In Colorado, married couples that want to get a legal divorce can also consider annulment as an option. The divorce terminates the marital relations, but the annulment declares that the marriage never occurred in the first place. We will look at the differences between the two so that you can decide what’s best for your situation.
The Effects of Annulment vs. Divorce on Children
Anytime that two parents separate, there are effects to the children involved. The children might suffer from poor academic or sports performance, loss of interest in activities, difficulty adapting, emotional sensitivity, irritability, anger, guilt, and health problems. It’s vital to work with your spouse as a collaborative front to minimize the effects on your children. At the least, it’s essential to keep the lines of communication open with the children and reassure them that this separation is not their fault.
Child Custody: Annulment vs. Divorce
Even though the marriage is erased with an annulment, there are no changes with child custody versus getting a divorce. In both cases, the parents have protected rights to see and raise the children. It’s wise to get legal representation before attempting to move forward on a child custody case.
Child Support: Annulment vs. Divorce
The annulment erases the marriage but doesn’t affect the child’s right to financial support from the parent. Child support guidelines are followed whether there is a marriage involved or not. If you attempt to file for child support without legal representation, you are leaving yourself open to errors and could prevent the child from getting what is needed.
Annulment vs. Divorce: Which Option is Easier for You?
In Colorado, you can get a no-fault divorce. Because of this, you don’t need to prove any blame. This regulation makes it much easier to get a divorce versus an annulment. With an annulment, you are going to have to follow several requirements.
Related Article: The Difference Between Annulment & Divorce
Annulment Requirements in Colorado
To receive an annulment in Colorado, you must prove that you qualify for it. There are certain criteria to get an annulment, including the proof that one of these has occurred.
- When the marriage took place, one or both of the spouses could not provide consent. This can be due to drug use or a lack of mental capacity.
- One spouse is unable to physically consummate the marriage, and the other partner was unaware at the time of marriage.
- One partner was under the legal age of consent, which is 18 in Colorado or 16 with guardian approval or the state family court.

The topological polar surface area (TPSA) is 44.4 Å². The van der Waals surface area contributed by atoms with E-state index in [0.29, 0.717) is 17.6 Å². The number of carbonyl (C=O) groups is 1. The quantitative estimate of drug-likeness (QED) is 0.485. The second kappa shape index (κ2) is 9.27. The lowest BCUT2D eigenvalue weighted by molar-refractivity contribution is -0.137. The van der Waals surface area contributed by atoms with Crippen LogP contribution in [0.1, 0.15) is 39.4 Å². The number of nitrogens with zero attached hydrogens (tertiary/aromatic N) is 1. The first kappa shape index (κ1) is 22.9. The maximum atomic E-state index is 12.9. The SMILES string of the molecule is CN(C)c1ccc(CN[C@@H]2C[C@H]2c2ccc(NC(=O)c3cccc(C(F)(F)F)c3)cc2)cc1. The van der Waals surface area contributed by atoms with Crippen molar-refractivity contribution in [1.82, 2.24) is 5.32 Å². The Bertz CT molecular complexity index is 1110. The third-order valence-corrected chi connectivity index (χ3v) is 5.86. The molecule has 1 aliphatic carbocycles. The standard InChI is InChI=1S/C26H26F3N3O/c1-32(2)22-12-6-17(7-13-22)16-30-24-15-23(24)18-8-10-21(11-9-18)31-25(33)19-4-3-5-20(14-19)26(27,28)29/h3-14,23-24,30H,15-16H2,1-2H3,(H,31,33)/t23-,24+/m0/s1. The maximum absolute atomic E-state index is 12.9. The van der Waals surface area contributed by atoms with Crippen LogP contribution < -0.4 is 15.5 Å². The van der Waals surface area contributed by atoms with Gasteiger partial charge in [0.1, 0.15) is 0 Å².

- A spouse married based on a fraudulent act or misrepresentation from the other that is deemed part of the “essence” of the union.
- A spouse was under duress when the marriage occurred, or got married as a jest or a dare.
- The marriage is void based on state law violations, such as incest or bigamy.
Divorce Requirements in Colorado
To receive a Colorado divorce, one spouse must be a resident for at least 91 days before the proceedings. If the case involves children, the child must be a resident for at least 182 days. The filing party puts a Petition for Dissolution of Marriage to the district court. The Respondent has 21 days to file a response or 35 days if out of the state. The current filing fee for a Colorado divorce petition is $195.
Steps to File For Divorce
Ideally, you will meet with a Colorado lawyer before filing your petition. Then, the petition for dissolution of marriage is filed with the state. From there, the respondent is served, and a court date is set.
Reasons To Get An Annulment
If you got married and later found out that the terms of your marriage weren’t what you thought, such as if one partner claimed to be pregnant when they were not. Incompetency, underage spouses, or bigamy are also other reasons for an annulment.
Reasons For Divorce
You can get a divorce for any reason considering that Colorado is a no-fault state. Some of the most common reasons for divorce include irreconcilable differences, money pressure, and infidelity.
Colorado is a no-fault state, so you don’t need any reason to get a divorce. There’s no need to prove fault to the family court.
Annulment vs. Divorce: Consider the Best Interest of the Child
If you are worried about your children, it might be best to opt for a divorce. It’s easier to get and will require less effort, which reduces the stress level.
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Divorce Lawyer in Denver
To get help with your Denver divorce or child support, contact Thomas Ramunda at South Denver Law. His experience is unprecedented, and he has two office locations for your convenience. Visit at 19590 E. Mainstreet, Suite 103, Parker, CO 80138 (Parker/Main Office), and 4610 Ulster Street, Suite 150, Denver, Colorado 80237 (Denver Tech Center).
Divorce Lawyer in Parker
Thomas Ramunda provides the expert guidance you need during a Denver divorce or child support hearing. Visit the professional team at 19590 E. Mainstreet, Suite 103, Parker, CO 80138 (Parker/Main Office) or 4610 Ulster Street, Suite 150, Denver, Colorado 80237 (Denver Tech Center).
Divorce Lawyer in Colorado Springs
If you want a Colorado Springs divorce lawyer or child support guidance, you can trust Thomas Ramunda. He has years of experience helping military families just like yours. Let him help you find the amicable solution that works for all parties.